Print Through Lightroom
Because that's very simple as well, and very, very easy. Minimize that. Let's launch Lightroom again, which was down here somewhere. That's the image we've imported into Lightroom from what we've just done. That's our PSD. We're going to print. There's a couple of things first we need to do. First thing we need to set up the page. So we go into page setup, the printer, and 13 by 19 is the paper that we're using. That's the one, we hit OK. We don't want to rotate to fit. Then we come down here. Print resolution, we want to stick to 360. Now here in Lightroom we can actually apply sharpening. We can apply low, standard, or high amounts of sharpening. I would always leave that low. And then the media type, matte. So it knows how much that low level of sharpening needs to be. Obviously, the matte papers, because of the absorption of the ink, will allow you to increase the sharpening a little bit more to give you definition. 16 bit output, which is what we're doing. Profile, there's our pro...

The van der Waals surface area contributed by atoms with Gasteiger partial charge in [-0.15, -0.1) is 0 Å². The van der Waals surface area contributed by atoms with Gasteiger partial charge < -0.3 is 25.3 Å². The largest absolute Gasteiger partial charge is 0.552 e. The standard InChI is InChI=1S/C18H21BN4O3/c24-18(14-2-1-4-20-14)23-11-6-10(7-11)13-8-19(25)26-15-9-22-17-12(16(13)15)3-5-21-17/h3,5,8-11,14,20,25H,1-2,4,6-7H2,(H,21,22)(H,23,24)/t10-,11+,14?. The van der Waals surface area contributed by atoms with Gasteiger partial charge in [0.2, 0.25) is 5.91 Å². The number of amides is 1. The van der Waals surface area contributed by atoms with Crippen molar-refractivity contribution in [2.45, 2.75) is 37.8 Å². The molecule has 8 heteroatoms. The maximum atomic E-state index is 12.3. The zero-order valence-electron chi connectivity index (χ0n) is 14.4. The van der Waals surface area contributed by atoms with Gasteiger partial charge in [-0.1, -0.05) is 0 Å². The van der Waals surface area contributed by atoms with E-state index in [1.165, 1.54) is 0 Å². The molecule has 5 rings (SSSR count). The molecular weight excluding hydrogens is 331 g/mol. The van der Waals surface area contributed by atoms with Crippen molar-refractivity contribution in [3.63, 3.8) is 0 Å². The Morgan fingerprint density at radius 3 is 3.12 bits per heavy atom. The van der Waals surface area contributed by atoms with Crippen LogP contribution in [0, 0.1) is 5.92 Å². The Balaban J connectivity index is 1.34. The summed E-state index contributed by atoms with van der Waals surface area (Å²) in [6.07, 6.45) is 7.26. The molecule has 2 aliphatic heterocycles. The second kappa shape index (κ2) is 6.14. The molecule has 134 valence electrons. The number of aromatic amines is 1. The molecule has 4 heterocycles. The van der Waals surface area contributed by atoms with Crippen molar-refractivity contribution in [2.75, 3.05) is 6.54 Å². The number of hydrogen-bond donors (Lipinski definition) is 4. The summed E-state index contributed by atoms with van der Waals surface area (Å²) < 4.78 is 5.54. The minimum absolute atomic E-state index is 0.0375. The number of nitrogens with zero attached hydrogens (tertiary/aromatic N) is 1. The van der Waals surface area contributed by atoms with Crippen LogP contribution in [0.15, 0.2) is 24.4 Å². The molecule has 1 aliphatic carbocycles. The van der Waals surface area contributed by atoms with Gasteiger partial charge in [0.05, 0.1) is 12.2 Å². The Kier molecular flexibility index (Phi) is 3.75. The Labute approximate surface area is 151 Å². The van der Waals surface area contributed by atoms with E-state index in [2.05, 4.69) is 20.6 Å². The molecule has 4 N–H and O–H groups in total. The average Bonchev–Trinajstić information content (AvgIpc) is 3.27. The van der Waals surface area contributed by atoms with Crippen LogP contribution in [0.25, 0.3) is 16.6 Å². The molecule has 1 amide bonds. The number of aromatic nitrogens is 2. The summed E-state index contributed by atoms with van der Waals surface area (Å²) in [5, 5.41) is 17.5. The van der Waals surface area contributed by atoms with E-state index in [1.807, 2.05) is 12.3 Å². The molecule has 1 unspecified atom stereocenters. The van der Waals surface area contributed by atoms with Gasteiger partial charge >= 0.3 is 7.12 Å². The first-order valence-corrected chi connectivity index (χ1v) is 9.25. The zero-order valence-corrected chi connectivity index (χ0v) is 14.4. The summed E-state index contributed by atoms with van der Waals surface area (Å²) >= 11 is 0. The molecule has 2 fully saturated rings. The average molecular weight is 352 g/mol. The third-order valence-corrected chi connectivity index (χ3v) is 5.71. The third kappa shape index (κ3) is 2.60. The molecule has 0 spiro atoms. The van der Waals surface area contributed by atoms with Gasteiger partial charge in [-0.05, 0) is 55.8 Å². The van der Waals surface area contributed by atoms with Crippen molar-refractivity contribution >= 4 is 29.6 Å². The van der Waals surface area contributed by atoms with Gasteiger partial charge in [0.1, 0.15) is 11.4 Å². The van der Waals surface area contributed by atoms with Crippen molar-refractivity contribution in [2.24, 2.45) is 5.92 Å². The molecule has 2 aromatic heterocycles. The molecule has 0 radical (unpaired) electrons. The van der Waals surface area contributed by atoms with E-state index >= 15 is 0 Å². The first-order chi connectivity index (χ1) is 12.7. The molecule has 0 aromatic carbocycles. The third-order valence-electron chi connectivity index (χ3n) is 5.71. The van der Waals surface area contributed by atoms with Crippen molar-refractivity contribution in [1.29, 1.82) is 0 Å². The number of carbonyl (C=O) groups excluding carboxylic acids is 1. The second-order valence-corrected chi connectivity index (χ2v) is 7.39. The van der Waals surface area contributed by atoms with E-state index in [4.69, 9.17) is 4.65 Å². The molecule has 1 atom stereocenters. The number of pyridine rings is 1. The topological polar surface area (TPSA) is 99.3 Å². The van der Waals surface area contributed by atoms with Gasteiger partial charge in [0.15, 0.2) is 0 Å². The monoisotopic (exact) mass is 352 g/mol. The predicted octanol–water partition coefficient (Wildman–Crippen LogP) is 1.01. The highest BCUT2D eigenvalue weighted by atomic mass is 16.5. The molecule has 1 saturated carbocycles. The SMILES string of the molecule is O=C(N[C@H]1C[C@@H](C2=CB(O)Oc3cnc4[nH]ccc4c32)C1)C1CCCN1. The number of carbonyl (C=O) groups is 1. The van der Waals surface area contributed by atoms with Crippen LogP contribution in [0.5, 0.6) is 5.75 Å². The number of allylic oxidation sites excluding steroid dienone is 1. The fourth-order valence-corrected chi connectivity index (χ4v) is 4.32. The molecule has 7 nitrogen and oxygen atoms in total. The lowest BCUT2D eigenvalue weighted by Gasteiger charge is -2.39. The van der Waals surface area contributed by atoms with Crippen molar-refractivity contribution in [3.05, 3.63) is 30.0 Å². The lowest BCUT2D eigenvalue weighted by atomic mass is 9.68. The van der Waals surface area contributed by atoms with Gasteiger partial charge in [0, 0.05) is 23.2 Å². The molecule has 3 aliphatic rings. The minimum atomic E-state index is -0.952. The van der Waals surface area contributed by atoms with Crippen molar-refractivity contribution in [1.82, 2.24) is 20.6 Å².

file that we load into it. Perceptual is the rendering intent. And once we've done that we are ready to print. We would hit print. (mumbles) would come up exactly like it did in Photoshop. But we'll put all those parameters back in and we would print. So printing out of Lightroom is very easy. It does give you some pretty cool options as well. That is that. Lightroom is very, very easy to print out of Lightroom. Now let's look at what I was talking about earlier and Yanik was talking about the gamut thing. I'm gonna open up this image. So here we've got your classic examples of this particular image. We've got a lot of saturated color, would you agree? We're gonna go into view, proof setup, custom. And something like this I'm gonna print on, let's have a look. Pick up a nice paper with a wider gamut like a platine for something big. Just finding the right profile. Bare with me for a second. We'll just stick with this one, the platine settings for that one. Perceptual, black point compensation. I will hit OK. Them I'm gonna go into view, gamut warning. Everything that's red, it's gonna be out of gamut, and it's not gonna print. So we come in here, hue/saturation. We look at most likely the reds, and we bring the saturations of those back down into gamut. And we would print it. And that's how we would do it. So different papers. So to have that much out of gamut is probably a lot, but if you're getting stuff like this I wouldn't worry about that because the printer would be able to handle that through the rendering intent, so that's all good. But that would be out of control. And once again, bright, vibrant colors, you're limited by the gamut of the paper and what it can handle. I know we love bright, vibrant colors, even though when we print them they'll still look bright and vibrant, they will still have that vibrancy about them, but at the same time, we've got to limit where those colors fit on the piece of paper. If I was printing through a RIP like Mirage, which is a pretty cool program. What Mirage does, if you're printing high-volume stuff, especially and also if you wanna bypass Photoshop and Lightroom and have a really clean interface between your print and your printer, and your operating system. Let's go into finder here. Minimize that. Minimize that. We have our tif on our desktop. I'm gonna launch Mirage. Mirage Print by Dinax. There's a discount code for this software as well. I take the tif and I drop it in there. At the moment there's a mask on it so don't worry about the way that that looks. Actually, I'll fix that because I should have done that. I'm gonna just open that up into Photoshop and get rid of the masks, because it doesn't like masks that have been left over. Let's go into channels. We would get rid of this mask here, because that's the mask that it would see. Save. Let's go back here. Bring it back into, there it is. I've already put in my paper size. I've got the P800 in there. I can center the image on the paper any which way I want. I could upsize, I could downsize, I could do all sorts of things with this. If I wanted to do multiple copies of it, I could. I could tile it, I could do picture package stuff. So there's lots of really wonderful things that you can do in programs like this. The way it works, I go into settings, custom media. At the moment I've created on for the canson platine, for the P800. I open that up, you double click onto the paper, load in your profile, and you basically forget about it. That's it, it's in there. All I need to do is call up what I'm actually printing on, which is the SC800 platine. The profile is already attached to it, and I print away. It's a really, really cool program. I can add borders to the actual image itself. I can also alter the number of copies, as I said earlier. At the moment we're printing one copy. I could do two copies. Hit enter, so all of a sudden now I've got two sheets. Ready to go. If you're doing lots of printing, Mirage is really cool. The other thing also that I like to print through Mirage because it bypasses once again the operating system and the Epson driver, is writing profiles with it, because I can go into profile creation and it switches off all the color management, and I'll get the most purest translation of information from the file to where it's got to go.